Nestled along quiet gardens, and in the shadow of a mountain on the outskirts of Addis Ababa, are ten houses which each accommodate recovering obstetric fistula patients. Desta Mender is more than a home to its patients, it is a community, where women can learn, recover and live together. Patients with chronic injuries that require longer-term medical treatment find sanctuary here. After Dr Catherine Hamlin opened Desta Mender in 2002, the emphasis of the rehabilitation centre expanded to incorporate programs focused on reintegration.
Desta Mender today
Today there is a large market garden where vegetables are grown. This supplies the entire community at Desta Mender; surplus vegetables are used at the nearby Addis Ababa Fistula Hospital. The Juniper Café at Desta Mender opened in 2009. Initially to teach patients hospitality, the cafeteria is now run largely by former patients. Many former patients have been able to leave Desta Mender to set up their own cafés.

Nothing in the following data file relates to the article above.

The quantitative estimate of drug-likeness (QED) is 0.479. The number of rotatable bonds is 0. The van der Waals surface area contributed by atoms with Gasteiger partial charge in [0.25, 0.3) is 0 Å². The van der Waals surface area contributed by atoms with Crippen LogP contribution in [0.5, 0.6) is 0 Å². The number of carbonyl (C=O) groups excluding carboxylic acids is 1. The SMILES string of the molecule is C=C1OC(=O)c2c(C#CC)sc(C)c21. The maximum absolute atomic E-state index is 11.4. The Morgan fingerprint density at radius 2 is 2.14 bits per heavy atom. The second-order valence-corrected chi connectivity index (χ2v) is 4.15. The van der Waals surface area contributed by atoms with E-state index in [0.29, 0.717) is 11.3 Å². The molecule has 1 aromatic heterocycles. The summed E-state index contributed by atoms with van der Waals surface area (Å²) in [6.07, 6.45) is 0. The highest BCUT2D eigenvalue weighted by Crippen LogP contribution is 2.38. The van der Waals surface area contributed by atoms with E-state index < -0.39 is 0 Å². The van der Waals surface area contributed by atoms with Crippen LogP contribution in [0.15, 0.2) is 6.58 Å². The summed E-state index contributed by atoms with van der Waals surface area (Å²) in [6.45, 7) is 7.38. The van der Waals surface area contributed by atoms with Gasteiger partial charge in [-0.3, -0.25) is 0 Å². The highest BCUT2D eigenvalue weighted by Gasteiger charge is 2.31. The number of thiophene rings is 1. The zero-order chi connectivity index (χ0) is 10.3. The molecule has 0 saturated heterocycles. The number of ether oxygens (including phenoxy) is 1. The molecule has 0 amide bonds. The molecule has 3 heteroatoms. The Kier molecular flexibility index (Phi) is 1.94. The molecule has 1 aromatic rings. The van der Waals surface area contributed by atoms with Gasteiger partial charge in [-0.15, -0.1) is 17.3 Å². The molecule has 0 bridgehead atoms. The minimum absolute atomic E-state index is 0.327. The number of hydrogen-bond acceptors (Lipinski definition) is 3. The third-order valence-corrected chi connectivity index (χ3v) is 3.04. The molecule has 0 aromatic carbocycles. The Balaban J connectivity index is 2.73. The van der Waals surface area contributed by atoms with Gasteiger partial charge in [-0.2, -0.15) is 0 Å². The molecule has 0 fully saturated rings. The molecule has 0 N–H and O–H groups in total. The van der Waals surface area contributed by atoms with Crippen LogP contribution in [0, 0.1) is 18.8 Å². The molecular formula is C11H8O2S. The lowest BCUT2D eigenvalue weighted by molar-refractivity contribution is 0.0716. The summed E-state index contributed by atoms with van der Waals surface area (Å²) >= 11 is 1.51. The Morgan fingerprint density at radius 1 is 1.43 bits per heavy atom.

The emphasis at Desta Mender has matured over time and now focuses on reintegration, enabling recovering patients to develop skills useful in the community so that they can leave Desta Mender and be self-sustaining. Patients take literacy and numeracy classes as part of their rehabilitation and reintegration, as well as learning vocational skills and handicrafts. In the 2019 financial year, 673 patients graduated from an education course, and 830 patients were enrolled in life skills and vocational training courses. Vocational skills are vital in reintegrating patients back to their communities; with vocational skills, patients can find sources of employment which allow them to lead autonomous lives.
Read former Desta Mender patient, Fetenech’s story here.